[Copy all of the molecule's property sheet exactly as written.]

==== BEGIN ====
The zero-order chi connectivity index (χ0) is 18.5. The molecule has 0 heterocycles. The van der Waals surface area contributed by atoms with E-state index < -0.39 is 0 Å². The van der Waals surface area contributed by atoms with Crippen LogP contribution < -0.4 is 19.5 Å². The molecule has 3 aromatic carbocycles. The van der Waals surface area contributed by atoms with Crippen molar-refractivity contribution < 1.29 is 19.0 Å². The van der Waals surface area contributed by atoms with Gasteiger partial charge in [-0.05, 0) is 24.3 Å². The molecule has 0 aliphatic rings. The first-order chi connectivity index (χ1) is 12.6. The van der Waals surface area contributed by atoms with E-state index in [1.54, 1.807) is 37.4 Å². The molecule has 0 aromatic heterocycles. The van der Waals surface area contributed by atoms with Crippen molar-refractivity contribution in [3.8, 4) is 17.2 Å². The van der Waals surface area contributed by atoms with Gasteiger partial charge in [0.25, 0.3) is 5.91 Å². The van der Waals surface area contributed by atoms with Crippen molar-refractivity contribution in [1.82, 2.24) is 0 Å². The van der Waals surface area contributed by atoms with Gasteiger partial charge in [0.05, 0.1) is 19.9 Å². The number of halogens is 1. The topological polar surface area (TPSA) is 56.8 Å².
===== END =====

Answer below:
The zero-order chi connectivity index (χ0) is 18.5. The molecule has 0 heterocycles. The van der Waals surface area contributed by atoms with E-state index < -0.39 is 0 Å². The van der Waals surface area contributed by atoms with Crippen LogP contribution < -0.4 is 19.5 Å². The molecule has 3 aromatic carbocycles. The van der Waals surface area contributed by atoms with Crippen molar-refractivity contribution < 1.29 is 19.0 Å². The van der Waals surface area contributed by atoms with Gasteiger partial charge in [-0.05, 0) is 24.3 Å². The molecule has 0 aliphatic rings. The first-order chi connectivity index (χ1) is 12.6. The van der Waals surface area contributed by atoms with E-state index in [1.54, 1.807) is 37.4 Å². The molecule has 0 aromatic heterocycles. The van der Waals surface area contributed by atoms with Crippen molar-refractivity contribution in [3.8, 4) is 17.2 Å². The van der Waals surface area contributed by atoms with Gasteiger partial charge in [0.25, 0.3) is 5.91 Å². The van der Waals surface area contributed by atoms with Crippen molar-refractivity contribution in [1.82, 2.24) is 0 Å². The van der Waals surface area contributed by atoms with Gasteiger partial charge in [0.05, 0.1) is 19.9 Å². The number of halogens is 1. The topological polar surface area (TPSA) is 56.8 Å².